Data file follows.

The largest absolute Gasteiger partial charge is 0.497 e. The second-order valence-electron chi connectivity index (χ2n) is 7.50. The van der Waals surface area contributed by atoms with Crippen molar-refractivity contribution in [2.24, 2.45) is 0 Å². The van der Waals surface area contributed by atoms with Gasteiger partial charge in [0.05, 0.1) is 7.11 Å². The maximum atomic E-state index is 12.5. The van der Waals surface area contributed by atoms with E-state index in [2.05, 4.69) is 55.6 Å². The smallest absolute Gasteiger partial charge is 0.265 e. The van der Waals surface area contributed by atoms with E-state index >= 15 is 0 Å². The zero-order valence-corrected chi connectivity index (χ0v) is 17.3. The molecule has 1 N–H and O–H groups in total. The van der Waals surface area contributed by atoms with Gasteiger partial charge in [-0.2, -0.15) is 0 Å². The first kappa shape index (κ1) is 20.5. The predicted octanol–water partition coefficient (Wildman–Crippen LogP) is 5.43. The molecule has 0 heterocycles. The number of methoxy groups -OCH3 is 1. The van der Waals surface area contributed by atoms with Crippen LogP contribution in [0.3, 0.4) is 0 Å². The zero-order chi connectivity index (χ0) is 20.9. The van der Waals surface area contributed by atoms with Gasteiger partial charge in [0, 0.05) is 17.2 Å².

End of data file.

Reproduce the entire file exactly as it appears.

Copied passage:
The largest absolute Gasteiger partial charge is 0.497 e. The second-order valence-electron chi connectivity index (χ2n) is 7.50. The van der Waals surface area contributed by atoms with Crippen molar-refractivity contribution in [2.24, 2.45) is 0 Å². The van der Waals surface area contributed by atoms with Gasteiger partial charge in [0.05, 0.1) is 7.11 Å². The maximum atomic E-state index is 12.5. The van der Waals surface area contributed by atoms with E-state index in [2.05, 4.69) is 55.6 Å². The smallest absolute Gasteiger partial charge is 0.265 e. The van der Waals surface area contributed by atoms with E-state index >= 15 is 0 Å². The zero-order valence-corrected chi connectivity index (χ0v) is 17.3. The molecule has 1 N–H and O–H groups in total. The van der Waals surface area contributed by atoms with Gasteiger partial charge in [-0.2, -0.15) is 0 Å². The first kappa shape index (κ1) is 20.5. The predicted octanol–water partition coefficient (Wildman–Crippen LogP) is 5.43. The molecule has 0 heterocycles. The number of methoxy groups -OCH3 is 1. The van der Waals surface area contributed by atoms with Crippen LogP contribution in [0.3, 0.4) is 0 Å². The zero-order chi connectivity index (χ0) is 20.9. The van der Waals surface area contributed by atoms with Gasteiger partial charge in [0, 0.05) is 17.2 Å².